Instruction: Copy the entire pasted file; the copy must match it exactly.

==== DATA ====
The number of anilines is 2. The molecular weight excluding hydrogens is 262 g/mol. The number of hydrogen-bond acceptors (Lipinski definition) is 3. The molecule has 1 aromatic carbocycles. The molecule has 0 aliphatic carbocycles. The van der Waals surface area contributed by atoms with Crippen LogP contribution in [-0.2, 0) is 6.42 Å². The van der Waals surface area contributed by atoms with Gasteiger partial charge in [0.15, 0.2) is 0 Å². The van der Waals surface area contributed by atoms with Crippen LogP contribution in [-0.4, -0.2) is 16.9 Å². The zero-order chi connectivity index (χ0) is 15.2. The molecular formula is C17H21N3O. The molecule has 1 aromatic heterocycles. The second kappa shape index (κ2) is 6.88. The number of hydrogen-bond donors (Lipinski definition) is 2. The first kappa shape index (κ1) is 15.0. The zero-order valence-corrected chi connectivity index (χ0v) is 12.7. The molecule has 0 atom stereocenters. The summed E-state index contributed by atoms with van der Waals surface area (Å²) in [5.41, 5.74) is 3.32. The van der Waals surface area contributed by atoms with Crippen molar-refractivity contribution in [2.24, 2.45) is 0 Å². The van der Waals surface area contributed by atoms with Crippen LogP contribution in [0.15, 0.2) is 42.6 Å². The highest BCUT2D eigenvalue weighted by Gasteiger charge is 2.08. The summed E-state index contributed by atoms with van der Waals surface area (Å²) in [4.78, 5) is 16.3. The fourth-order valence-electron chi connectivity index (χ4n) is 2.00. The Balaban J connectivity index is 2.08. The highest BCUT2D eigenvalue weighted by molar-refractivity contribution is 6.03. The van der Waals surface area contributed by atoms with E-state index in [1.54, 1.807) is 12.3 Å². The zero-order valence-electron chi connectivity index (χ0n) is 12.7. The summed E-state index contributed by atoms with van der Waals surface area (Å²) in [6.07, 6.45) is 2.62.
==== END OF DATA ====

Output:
The number of anilines is 2. The molecular weight excluding hydrogens is 262 g/mol. The number of hydrogen-bond acceptors (Lipinski definition) is 3. The molecule has 1 aromatic carbocycles. The molecule has 0 aliphatic carbocycles. The van der Waals surface area contributed by atoms with Crippen LogP contribution in [-0.2, 0) is 6.42 Å². The van der Waals surface area contributed by atoms with Gasteiger partial charge in [0.15, 0.2) is 0 Å². The van der Waals surface area contributed by atoms with Crippen LogP contribution in [-0.4, -0.2) is 16.9 Å². The zero-order chi connectivity index (χ0) is 15.2. The molecular formula is C17H21N3O. The molecule has 1 aromatic heterocycles. The second kappa shape index (κ2) is 6.88. The number of hydrogen-bond donors (Lipinski definition) is 2. The first kappa shape index (κ1) is 15.0. The zero-order valence-corrected chi connectivity index (χ0v) is 12.7. The molecule has 0 atom stereocenters. The summed E-state index contributed by atoms with van der Waals surface area (Å²) in [5.41, 5.74) is 3.32. The van der Waals surface area contributed by atoms with Crippen molar-refractivity contribution in [2.24, 2.45) is 0 Å². The van der Waals surface area contributed by atoms with Crippen LogP contribution in [0.15, 0.2) is 42.6 Å². The highest BCUT2D eigenvalue weighted by Gasteiger charge is 2.08. The summed E-state index contributed by atoms with van der Waals surface area (Å²) in [4.78, 5) is 16.3. The fourth-order valence-electron chi connectivity index (χ4n) is 2.00. The Balaban J connectivity index is 2.08. The highest BCUT2D eigenvalue weighted by molar-refractivity contribution is 6.03. The van der Waals surface area contributed by atoms with E-state index in [1.54, 1.807) is 12.3 Å². The zero-order valence-electron chi connectivity index (χ0n) is 12.7. The summed E-state index contributed by atoms with van der Waals surface area (Å²) in [6.07, 6.45) is 2.62.